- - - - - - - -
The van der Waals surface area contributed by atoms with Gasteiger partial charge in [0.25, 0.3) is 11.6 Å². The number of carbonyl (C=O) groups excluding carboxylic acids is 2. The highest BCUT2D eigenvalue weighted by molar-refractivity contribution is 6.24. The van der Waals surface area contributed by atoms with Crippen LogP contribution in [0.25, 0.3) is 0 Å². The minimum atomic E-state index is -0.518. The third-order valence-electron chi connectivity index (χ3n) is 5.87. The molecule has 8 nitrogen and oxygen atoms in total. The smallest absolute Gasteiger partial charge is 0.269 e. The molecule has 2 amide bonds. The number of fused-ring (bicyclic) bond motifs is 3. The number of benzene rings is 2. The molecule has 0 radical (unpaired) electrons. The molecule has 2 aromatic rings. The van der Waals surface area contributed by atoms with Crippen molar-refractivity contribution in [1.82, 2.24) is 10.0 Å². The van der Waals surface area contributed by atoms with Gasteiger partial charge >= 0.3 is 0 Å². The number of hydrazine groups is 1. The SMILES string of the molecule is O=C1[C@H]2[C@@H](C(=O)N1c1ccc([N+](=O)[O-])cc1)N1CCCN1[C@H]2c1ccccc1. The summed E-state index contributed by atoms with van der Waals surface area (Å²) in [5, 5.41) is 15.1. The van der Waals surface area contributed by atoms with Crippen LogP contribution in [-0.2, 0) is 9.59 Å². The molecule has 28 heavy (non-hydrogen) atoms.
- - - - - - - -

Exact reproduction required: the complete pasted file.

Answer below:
The van der Waals surface area contributed by atoms with Gasteiger partial charge in [0.25, 0.3) is 11.6 Å². The number of carbonyl (C=O) groups excluding carboxylic acids is 2. The highest BCUT2D eigenvalue weighted by molar-refractivity contribution is 6.24. The van der Waals surface area contributed by atoms with Crippen LogP contribution in [0.25, 0.3) is 0 Å². The minimum atomic E-state index is -0.518. The third-order valence-electron chi connectivity index (χ3n) is 5.87. The molecule has 8 nitrogen and oxygen atoms in total. The smallest absolute Gasteiger partial charge is 0.269 e. The molecule has 2 amide bonds. The number of fused-ring (bicyclic) bond motifs is 3. The number of benzene rings is 2. The molecule has 0 radical (unpaired) electrons. The molecule has 2 aromatic rings. The van der Waals surface area contributed by atoms with Crippen molar-refractivity contribution in [1.82, 2.24) is 10.0 Å². The van der Waals surface area contributed by atoms with Gasteiger partial charge >= 0.3 is 0 Å². The number of hydrazine groups is 1. The SMILES string of the molecule is O=C1[C@H]2[C@@H](C(=O)N1c1ccc([N+](=O)[O-])cc1)N1CCCN1[C@H]2c1ccccc1. The summed E-state index contributed by atoms with van der Waals surface area (Å²) in [5, 5.41) is 15.1. The van der Waals surface area contributed by atoms with Crippen LogP contribution in [-0.2, 0) is 9.59 Å². The molecule has 28 heavy (non-hydrogen) atoms.